The problem with an issue as divisive as the transgender controversy that is engulfing sport is that all too often those in charge worry far more about not doing the wrong thing than doing the right thing.

How to deal with the trans issue is not, most would agree, a straightforward matter.

Sport, at its best, is both fair and inclusive but the issue over whether or not transwomen should be allowed to contest female categories means only one of these paths can be taken.

When it comes to transwomen – individuals who were born men but have transitioned to women – sport cannot be both implicitly fair as well as inclusive. One must be favoured over the other.

Slowly but surely, sports are making their choice, although many are hesitant to definitively pin their colours to the mast.

Rowing, swimming, rugby union and rugby league have all taken a stance, with the latter three banning anyone who has gone through male puberty from elite competition on the grounds of fairness, whilst in contrast, rowing has some of the more lenient rules allowing transwomen to compete as females.

While these sports were setting their boundaries, many were waiting to see what World Athletics did. Track and field is by far the most prominent Olympic sport and so the governing body’s stance was always going to be held in high regard.

For several years, World Athletics’ president Sebastian Coe has indicated he was favouring only allowing the inclusion of transwomen in female sport if science could prove absolutely that it was fair.

“Biology trumps identity,” Coe said last year. “If we ever get pushed into a corner to that point where we’re making a judgment about fairness or inclusion, I will always fall down on the side of fairness.”

He reiterated that he would “be guided by the science”, before adding: “Fairness is non-negotiable.”

However, the release of World Athletics’ proposed new transgender regulations last week has made for interesting, and surprising, reading.

World Athletics’ “preferred option”, with their definitive ruling to be decided upon in the coming months, is for transwomen to be permitted to compete in the female category, as long as they reduce their amount of blood testosterone from 5 nmol/L to below 2.5 nmol/L and stay below this permitted threshold for two years.

The surprising part, however, is that World Athletics accept this does not level the playing field, given “the preferred option would allow significant (although not full) reduction in anaerobic, aerobic and body composition changes”.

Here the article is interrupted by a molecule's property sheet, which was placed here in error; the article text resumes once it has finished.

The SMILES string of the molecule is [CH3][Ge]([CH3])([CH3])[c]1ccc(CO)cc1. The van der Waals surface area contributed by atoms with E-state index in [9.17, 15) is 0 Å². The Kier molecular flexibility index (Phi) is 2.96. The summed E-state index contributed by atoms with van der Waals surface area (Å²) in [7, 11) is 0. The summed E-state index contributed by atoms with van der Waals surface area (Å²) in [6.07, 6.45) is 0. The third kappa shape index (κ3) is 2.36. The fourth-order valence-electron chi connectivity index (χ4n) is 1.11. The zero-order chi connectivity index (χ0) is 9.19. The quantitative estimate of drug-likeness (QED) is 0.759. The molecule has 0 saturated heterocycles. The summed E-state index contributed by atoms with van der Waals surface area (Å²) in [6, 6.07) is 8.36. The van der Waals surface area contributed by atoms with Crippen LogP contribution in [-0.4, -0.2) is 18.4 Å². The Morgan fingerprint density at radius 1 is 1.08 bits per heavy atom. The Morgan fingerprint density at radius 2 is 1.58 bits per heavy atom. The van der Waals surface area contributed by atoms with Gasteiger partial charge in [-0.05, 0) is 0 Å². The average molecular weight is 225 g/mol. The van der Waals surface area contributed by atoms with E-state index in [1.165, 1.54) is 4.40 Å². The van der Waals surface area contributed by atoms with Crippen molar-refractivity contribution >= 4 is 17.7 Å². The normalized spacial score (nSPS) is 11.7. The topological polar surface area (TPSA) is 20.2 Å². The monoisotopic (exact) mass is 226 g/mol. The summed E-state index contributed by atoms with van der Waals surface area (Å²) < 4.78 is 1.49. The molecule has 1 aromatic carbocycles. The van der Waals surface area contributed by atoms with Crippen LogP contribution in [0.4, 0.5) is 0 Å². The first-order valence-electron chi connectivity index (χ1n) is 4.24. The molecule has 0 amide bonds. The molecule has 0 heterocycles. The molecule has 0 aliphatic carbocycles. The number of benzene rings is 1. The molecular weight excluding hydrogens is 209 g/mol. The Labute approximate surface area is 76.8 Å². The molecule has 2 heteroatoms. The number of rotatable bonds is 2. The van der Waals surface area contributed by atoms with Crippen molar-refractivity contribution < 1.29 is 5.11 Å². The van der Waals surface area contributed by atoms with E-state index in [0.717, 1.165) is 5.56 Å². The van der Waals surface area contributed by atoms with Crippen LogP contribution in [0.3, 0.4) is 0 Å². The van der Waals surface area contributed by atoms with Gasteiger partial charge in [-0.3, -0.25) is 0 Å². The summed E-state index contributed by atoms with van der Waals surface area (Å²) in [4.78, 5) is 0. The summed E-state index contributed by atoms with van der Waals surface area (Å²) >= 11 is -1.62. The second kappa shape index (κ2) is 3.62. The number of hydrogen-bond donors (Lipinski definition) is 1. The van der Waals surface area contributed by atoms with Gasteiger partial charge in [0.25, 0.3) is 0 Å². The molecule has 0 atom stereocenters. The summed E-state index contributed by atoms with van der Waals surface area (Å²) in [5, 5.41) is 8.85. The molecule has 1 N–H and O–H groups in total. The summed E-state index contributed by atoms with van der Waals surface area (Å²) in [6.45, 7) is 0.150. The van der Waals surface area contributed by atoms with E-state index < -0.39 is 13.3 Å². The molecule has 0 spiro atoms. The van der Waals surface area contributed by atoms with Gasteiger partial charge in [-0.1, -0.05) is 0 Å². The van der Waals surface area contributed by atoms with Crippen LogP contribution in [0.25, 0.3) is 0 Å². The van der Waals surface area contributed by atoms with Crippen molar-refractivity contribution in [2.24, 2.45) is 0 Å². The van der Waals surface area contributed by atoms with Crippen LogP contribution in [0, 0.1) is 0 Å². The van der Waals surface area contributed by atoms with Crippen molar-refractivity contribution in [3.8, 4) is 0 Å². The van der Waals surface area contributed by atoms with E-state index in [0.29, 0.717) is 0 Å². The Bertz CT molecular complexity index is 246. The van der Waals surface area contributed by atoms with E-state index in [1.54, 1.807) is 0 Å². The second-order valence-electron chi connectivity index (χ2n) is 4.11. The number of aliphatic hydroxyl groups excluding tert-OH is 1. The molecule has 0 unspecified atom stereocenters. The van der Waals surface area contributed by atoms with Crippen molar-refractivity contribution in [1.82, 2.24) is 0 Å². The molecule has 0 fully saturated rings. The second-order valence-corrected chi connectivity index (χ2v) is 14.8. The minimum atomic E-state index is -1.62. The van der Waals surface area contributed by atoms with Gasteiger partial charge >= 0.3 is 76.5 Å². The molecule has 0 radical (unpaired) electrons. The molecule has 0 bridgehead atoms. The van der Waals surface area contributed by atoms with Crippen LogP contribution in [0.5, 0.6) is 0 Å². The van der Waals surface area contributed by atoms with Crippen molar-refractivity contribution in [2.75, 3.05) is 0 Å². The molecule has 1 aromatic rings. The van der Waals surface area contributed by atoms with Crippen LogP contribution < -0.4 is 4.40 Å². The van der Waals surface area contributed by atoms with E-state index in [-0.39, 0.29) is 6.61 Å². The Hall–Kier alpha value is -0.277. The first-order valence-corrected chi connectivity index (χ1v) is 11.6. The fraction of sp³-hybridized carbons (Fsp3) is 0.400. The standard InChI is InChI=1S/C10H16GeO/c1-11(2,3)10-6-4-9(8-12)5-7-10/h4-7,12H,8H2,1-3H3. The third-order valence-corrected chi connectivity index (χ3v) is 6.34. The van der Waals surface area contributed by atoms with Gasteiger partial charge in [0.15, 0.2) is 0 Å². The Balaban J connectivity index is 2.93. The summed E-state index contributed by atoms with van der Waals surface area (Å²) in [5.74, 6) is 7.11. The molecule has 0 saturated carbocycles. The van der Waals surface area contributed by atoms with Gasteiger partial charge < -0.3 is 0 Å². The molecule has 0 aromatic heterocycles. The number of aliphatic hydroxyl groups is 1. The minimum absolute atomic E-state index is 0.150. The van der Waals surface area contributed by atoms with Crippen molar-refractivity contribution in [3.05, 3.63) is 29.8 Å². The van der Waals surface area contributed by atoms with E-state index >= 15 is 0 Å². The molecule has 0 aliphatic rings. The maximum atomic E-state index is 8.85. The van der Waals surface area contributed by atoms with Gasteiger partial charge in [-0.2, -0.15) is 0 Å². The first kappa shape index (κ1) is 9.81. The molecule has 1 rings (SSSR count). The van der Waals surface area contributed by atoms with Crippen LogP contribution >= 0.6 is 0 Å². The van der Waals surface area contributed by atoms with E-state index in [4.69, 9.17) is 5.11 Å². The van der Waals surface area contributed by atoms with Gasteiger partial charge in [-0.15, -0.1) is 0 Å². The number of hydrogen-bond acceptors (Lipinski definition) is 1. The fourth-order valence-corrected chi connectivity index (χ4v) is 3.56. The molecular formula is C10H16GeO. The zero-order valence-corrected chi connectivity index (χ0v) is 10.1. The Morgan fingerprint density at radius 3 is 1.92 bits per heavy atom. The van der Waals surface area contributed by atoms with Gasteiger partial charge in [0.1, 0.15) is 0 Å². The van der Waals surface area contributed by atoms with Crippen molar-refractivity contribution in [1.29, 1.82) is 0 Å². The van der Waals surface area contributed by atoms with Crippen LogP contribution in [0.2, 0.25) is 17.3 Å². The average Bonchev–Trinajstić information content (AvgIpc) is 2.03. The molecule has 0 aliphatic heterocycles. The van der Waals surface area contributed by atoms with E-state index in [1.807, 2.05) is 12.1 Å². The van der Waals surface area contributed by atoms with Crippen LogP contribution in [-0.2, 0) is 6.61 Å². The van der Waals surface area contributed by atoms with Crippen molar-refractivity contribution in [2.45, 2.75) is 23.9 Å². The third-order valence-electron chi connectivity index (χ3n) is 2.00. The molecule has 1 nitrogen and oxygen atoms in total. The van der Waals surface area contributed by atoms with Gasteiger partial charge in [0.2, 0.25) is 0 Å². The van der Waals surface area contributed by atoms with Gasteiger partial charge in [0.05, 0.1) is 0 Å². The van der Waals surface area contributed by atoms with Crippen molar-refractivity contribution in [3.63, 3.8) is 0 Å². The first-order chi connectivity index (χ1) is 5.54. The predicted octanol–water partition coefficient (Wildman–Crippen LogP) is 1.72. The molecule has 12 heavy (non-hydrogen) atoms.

So, the long and short of it is that World Athletics have chosen inclusivity of transwomen over fairness for female athletes.

Scottish hammer champion Kirsty Law and Scotland’s best female sprinter Beth Dobbin have both taken to social media to make known their displeasure over the proposed rule and there are very likely to be more with a similar opinion but put off expressing their views due to the vitriol levelled at almost anyone who doesn’t back complete inclusion.

World Athletics’ stance will, almost certainly, embolden more governing bodies to follow suit, which means female athletes, as considerable scientific evidence shows, will be at a disadvantage. Advantages of being born male are retained long term, regardless of testosterone being suppressed.

Sport, above all else, should be fair, and rulings like the one proposed by World Athletics put this at considerable risk.

World Athletics have been burned legally in recent years over the Caster Semenya case, which saw them wrangle with the South African runner in a prolonged legal case over her naturally-occurring elevated testosterone levels.

But making rules in order to avoid legal repercussions cannot be tolerated, not when the soul of women’s sport is being put at risk.

Coe needs to remember what he said not too long ago about his desire for fairness to be non-negotiable, and rewrite the rulings accordingly.


For all the success Scottish track and field athletes have achieved over the past few years – and there has been a considerable amount – there is an encouraging focus within the sport of how to continue this into the next generation and beyond.

That plan may well be on the verge of suffering a considerable blow if, as has been touted, Grangemouth Stadium is closed.

There are few venues which have played such an integral part in staging events and hosting training sessions as Grangemouth Stadium. However, Falkirk Council said last month they face a £67 million budget gap over

the next four years, and the potential closure of the stadium was one of the money-saving possibilities.

Commonwealth champion Eilish McColgan spoke out last week in support of the campaign to save the facility, but the wider issue is just how serious are councils and the Scottish government in backing sport?

At the time of the Glasgow Commonwealth Games in 2014, there was much talk of a long-term legacy which would benefit the nation as a whole.

Actions speak far louder than words though and if venues such as Grangemouth Stadium, which are integral to the future of athletics in this country, are closed, then it’s clear that all those promises were hollow.

If the stadium is closed, it will not only be extremely bad news for athletics but for Scottish sport.